Neil Campbell (geologist)
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Campbell was born in Medicine Hat, Alberta and was a 1937 graduate of the University of Alberta's Mining and Metallurgical Engineering program. He sometimes worked for the Geological Survey of Canada during his summer breaks, and in 1935 under the direction of Alfred W. Jolliffe, Campbell mapped the Yellowknife, Northwest Territories area following numerous gold strikes in 1933-1934. Upon his graduation from the University of Alberta, Neil Campbell hired on with Cominco who owned the Con Mine in Yellowknife. He was involved in the exploration department of the company and over his career with Cominco he was responsible for the following developments or discoveries:
- In 1943, he began research that identified the West Bay Fault in Yellowknife as having faulted the massive ore bodies at the Giant Mine beneath the Con Mine. This new gold deposit, now called the Campbell Shear Zone, brought new life into the Con Mine.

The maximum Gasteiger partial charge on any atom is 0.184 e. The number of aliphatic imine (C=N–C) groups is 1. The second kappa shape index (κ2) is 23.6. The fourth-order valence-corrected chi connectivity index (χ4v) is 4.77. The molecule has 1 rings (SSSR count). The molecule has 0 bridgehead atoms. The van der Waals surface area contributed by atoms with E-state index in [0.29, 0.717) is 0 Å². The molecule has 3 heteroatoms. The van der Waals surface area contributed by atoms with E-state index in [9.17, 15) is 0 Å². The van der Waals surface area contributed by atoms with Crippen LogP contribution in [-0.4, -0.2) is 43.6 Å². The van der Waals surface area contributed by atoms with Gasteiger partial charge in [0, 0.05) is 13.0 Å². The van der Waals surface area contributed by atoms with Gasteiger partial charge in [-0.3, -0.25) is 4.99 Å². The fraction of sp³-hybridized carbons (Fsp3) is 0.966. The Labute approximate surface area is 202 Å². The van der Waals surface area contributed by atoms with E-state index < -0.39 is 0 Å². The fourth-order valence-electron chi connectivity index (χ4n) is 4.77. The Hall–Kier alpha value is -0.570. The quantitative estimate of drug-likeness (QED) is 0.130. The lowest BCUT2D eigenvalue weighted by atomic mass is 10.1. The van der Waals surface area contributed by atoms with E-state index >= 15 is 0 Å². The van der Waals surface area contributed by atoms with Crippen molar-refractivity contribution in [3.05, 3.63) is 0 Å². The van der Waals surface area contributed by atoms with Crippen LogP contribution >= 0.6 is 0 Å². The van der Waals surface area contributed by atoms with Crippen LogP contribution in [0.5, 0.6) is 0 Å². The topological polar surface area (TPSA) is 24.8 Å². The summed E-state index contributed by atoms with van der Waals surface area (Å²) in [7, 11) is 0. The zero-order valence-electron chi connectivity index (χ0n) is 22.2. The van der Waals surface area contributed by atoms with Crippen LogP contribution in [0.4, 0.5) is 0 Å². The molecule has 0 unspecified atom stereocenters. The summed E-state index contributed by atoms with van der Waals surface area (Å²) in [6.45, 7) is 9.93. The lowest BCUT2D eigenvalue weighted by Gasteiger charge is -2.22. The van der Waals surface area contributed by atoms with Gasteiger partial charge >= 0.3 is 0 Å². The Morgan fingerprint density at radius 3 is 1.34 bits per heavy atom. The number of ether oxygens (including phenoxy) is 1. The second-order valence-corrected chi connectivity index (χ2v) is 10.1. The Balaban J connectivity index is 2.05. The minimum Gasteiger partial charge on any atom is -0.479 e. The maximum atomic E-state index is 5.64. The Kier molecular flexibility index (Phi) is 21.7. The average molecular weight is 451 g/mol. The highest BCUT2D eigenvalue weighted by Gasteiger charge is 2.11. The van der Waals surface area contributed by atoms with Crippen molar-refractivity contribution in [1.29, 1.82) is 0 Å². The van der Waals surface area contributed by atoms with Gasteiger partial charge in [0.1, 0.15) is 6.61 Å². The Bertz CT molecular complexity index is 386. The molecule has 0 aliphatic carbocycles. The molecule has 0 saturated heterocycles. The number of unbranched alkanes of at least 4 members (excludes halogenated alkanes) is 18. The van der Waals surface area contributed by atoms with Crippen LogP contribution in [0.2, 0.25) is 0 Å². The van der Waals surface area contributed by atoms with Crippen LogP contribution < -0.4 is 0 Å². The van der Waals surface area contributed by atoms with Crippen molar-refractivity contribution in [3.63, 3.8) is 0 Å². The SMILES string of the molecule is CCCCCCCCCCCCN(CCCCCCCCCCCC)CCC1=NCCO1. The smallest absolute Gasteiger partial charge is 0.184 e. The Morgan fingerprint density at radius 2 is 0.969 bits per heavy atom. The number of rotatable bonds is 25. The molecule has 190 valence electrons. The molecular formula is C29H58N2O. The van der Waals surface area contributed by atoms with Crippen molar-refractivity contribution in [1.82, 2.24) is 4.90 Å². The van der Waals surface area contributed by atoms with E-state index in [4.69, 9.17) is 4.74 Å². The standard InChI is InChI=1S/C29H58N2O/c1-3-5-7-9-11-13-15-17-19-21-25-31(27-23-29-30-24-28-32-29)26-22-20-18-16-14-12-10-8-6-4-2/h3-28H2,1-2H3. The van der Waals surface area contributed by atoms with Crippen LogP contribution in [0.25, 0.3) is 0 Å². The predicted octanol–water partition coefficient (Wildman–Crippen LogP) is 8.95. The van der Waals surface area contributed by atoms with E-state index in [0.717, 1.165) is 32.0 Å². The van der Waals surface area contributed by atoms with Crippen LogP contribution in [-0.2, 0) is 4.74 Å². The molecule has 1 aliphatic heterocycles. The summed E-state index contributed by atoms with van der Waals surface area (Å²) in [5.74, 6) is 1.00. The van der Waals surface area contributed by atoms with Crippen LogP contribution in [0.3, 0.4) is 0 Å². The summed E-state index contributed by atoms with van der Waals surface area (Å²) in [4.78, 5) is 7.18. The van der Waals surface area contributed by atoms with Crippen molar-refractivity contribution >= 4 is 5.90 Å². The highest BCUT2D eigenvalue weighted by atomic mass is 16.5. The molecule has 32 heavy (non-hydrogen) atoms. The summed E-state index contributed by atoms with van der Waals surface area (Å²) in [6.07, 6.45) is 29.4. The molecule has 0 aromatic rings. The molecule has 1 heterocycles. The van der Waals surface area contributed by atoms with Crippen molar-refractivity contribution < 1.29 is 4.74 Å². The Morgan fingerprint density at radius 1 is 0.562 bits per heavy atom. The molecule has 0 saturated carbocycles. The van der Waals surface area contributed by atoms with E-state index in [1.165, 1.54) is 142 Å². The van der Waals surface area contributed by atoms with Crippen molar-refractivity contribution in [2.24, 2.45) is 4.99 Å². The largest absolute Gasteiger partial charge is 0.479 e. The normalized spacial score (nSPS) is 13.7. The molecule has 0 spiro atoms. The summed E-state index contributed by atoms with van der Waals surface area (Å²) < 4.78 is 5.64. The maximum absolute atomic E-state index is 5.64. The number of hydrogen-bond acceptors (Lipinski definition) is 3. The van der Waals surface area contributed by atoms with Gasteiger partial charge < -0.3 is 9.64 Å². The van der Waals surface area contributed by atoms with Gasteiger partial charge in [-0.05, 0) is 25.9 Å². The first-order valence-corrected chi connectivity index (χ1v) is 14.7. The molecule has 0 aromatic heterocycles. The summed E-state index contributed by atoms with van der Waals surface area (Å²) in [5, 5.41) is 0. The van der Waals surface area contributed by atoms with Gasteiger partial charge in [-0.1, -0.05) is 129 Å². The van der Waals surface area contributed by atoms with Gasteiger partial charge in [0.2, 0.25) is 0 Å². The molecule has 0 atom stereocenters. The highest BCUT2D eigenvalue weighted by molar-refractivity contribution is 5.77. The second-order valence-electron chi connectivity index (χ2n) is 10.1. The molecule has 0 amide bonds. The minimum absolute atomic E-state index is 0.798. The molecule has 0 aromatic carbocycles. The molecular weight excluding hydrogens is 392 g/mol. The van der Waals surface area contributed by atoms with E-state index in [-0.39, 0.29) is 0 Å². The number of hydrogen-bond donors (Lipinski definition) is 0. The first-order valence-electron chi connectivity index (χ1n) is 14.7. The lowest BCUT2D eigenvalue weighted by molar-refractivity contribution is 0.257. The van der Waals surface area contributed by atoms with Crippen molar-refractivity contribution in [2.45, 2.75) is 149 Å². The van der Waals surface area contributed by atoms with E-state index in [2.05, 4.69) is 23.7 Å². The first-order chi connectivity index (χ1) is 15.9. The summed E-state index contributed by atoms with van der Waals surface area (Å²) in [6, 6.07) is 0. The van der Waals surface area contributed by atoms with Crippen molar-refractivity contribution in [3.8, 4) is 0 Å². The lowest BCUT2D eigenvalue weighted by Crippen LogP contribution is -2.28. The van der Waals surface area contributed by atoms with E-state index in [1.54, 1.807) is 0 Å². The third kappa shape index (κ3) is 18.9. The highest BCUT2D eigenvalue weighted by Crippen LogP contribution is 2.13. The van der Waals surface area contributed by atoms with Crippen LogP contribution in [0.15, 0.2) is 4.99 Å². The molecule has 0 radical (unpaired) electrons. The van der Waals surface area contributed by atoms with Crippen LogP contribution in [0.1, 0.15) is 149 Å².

- He developed theories about the geological nature of the lead and zinc orebodies at Pine Point, on the south shore of Great Slave Lake, Northwest Territories. As a result, Cominco authorized large scale exploration that by 1954 had outlined a huge deposit. Pine Point went into production in 1964.
- He supervised the exploration that led to the Wedge copper mine in New Brunswick, the Magmont lead and zinc mine in Missouri, and potash mines in Saskatchewan.
Neil Campbell was awarded the CIMM (Canadian Institute of Mining and Metallurgy) Barlow Memorial Award in 1947 and was elected Fellow of the Royal Society of Canada in 1953. He left Cominco in 1965 to become chief geologist of a Spokane mining company, and then 1967 pursued a career as world traveling consulting geologist. In 1970, he received an honorary doctorate from the University of Alberta for his lifetime achievements. He died in 1978 in Spokane, Washington.
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